Between 1998 and 1999, researchers at the University of Colorado, Boulder, carried out a study of risk and protective factors that are associated with adolescents' involvement in cigarette smoking and that influence initiation of cigarette smoking in adolescence.
The researchers analyzed data from a set of surveys conducted annually between 1989 and 1992 of more than 1,500 racially and socioeconomically diverse adolescents.
The researchers found that adolescent smoking was more strongly associated with other problem behaviors, such as delinquency and drinking, than with health-compromising behaviors, such as a sedentary lifestyle and poor dietary habits.
They also found that in addition to factors closely related to smoking (such as having parents or friends who smoke), there are psychosocial factors with a less obvious connection (such as religiosity, positive orientation to school, and positive relationships with adults) that prove to be strong protective factors against smoking.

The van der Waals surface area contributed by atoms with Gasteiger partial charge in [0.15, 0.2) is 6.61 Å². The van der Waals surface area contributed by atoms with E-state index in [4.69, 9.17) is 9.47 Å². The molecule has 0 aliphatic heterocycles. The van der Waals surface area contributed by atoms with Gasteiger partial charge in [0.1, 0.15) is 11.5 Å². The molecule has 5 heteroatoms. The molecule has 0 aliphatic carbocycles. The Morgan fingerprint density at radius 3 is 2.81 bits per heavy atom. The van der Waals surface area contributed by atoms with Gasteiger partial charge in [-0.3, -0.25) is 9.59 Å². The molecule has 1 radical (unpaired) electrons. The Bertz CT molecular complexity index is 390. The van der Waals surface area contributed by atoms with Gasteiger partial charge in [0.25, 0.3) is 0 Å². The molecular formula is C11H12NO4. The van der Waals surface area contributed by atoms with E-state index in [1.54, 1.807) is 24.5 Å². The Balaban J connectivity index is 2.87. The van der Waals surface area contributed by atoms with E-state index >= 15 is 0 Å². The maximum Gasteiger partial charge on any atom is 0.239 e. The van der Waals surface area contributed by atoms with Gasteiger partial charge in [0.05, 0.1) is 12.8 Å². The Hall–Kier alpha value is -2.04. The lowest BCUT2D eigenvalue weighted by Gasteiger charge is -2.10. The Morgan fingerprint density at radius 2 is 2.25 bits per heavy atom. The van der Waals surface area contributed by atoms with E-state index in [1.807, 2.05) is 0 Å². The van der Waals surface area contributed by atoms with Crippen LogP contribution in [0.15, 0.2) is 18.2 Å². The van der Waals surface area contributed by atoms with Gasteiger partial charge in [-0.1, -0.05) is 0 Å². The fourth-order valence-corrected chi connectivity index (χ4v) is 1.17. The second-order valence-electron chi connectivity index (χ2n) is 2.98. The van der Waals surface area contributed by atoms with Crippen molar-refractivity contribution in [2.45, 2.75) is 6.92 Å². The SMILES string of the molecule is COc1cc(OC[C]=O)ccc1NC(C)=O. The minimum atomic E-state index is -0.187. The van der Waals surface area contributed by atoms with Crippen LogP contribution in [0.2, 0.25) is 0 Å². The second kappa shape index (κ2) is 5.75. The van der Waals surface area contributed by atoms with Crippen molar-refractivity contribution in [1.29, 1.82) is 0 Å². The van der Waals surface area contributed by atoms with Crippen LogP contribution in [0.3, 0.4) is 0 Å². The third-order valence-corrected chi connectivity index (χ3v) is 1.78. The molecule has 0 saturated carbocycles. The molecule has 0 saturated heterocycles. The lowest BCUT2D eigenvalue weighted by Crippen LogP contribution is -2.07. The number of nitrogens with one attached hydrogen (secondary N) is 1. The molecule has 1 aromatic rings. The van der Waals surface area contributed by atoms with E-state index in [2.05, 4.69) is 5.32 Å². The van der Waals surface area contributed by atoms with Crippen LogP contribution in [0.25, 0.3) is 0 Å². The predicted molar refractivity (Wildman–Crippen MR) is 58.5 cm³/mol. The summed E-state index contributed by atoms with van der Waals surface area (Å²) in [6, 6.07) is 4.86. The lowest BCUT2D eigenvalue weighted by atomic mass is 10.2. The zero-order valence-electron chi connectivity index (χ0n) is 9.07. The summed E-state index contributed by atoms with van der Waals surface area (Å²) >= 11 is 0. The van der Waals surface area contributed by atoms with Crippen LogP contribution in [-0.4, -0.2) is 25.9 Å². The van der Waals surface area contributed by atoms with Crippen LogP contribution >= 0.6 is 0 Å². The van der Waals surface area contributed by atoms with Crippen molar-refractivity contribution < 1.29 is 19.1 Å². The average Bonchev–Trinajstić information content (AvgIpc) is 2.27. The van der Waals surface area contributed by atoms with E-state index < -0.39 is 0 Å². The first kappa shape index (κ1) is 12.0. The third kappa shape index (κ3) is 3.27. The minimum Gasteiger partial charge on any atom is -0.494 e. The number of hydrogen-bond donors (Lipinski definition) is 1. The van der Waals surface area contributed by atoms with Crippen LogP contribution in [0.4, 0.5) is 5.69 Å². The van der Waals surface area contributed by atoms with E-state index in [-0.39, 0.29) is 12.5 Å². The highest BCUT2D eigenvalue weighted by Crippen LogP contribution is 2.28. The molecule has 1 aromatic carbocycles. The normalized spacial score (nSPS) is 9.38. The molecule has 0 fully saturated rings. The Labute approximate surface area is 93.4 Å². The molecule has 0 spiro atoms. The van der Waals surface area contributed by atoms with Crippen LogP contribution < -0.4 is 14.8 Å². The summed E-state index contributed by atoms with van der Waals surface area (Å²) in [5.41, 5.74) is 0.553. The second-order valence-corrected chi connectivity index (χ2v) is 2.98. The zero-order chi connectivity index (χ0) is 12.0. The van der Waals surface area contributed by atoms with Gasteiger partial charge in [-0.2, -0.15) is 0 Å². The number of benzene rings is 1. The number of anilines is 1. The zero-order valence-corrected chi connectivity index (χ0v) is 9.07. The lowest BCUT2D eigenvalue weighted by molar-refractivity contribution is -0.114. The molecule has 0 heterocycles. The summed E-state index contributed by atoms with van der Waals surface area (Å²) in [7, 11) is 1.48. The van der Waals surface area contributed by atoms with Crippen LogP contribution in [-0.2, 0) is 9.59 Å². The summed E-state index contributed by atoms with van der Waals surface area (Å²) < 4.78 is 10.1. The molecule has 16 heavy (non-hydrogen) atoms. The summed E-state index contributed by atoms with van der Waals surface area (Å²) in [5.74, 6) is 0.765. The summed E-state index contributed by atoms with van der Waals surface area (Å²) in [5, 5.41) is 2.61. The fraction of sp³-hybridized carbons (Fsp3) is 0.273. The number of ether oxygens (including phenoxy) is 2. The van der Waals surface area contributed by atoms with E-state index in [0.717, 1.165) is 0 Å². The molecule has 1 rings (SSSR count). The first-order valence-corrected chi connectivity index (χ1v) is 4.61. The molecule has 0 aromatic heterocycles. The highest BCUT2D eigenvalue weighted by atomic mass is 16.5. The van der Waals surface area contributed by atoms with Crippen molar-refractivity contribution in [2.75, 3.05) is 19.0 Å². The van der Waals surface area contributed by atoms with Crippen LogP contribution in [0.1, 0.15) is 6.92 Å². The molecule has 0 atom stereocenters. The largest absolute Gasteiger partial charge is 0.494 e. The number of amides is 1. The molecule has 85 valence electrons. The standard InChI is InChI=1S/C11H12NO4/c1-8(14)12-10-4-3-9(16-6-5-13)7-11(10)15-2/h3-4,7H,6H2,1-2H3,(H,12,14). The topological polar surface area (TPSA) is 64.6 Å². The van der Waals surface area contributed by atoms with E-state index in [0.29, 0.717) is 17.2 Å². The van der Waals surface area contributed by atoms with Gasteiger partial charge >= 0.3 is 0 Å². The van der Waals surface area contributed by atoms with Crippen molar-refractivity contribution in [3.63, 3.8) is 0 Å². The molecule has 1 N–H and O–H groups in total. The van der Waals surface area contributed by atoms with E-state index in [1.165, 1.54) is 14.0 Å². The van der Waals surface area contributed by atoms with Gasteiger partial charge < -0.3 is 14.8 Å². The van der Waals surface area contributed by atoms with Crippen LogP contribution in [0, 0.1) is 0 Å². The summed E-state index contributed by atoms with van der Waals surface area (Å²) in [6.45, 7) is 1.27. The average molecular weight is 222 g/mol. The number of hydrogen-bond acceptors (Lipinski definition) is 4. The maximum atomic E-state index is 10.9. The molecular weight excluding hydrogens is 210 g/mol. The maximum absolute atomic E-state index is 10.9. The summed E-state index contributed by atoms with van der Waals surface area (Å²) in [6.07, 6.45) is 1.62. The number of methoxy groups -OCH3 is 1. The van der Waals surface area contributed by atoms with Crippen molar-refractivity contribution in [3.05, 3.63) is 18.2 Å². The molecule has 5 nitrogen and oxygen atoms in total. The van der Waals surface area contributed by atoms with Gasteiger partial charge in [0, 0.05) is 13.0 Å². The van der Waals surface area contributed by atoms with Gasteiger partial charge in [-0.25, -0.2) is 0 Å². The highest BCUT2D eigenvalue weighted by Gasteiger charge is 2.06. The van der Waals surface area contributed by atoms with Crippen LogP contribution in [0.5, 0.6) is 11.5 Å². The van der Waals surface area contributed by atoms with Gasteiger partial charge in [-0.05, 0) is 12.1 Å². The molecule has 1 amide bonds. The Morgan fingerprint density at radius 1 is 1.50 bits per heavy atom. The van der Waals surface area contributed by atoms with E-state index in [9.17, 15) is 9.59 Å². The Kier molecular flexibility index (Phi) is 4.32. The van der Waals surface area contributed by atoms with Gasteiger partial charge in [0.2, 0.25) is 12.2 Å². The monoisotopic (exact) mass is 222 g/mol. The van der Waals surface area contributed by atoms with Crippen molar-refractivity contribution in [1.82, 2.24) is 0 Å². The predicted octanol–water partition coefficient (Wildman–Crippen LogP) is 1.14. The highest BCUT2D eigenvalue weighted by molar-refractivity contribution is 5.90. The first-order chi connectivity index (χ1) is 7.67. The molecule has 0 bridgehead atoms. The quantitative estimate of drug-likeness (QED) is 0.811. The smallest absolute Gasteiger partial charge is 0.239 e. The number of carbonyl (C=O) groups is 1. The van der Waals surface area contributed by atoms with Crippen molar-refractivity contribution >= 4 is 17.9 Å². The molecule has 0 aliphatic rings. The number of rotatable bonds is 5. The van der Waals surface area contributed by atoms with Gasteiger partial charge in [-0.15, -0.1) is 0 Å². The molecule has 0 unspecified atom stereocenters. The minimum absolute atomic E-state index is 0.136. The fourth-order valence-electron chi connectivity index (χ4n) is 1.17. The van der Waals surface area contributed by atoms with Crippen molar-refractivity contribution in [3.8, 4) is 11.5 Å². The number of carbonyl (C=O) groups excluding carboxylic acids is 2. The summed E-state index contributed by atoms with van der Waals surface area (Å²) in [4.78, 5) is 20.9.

One conclusion of the research is that prevention and intervention efforts should approach adolescent smoking more as a problem behavior than a health-related behavior, addressing personal and social factors associated with a range of problem behaviors in adolescents.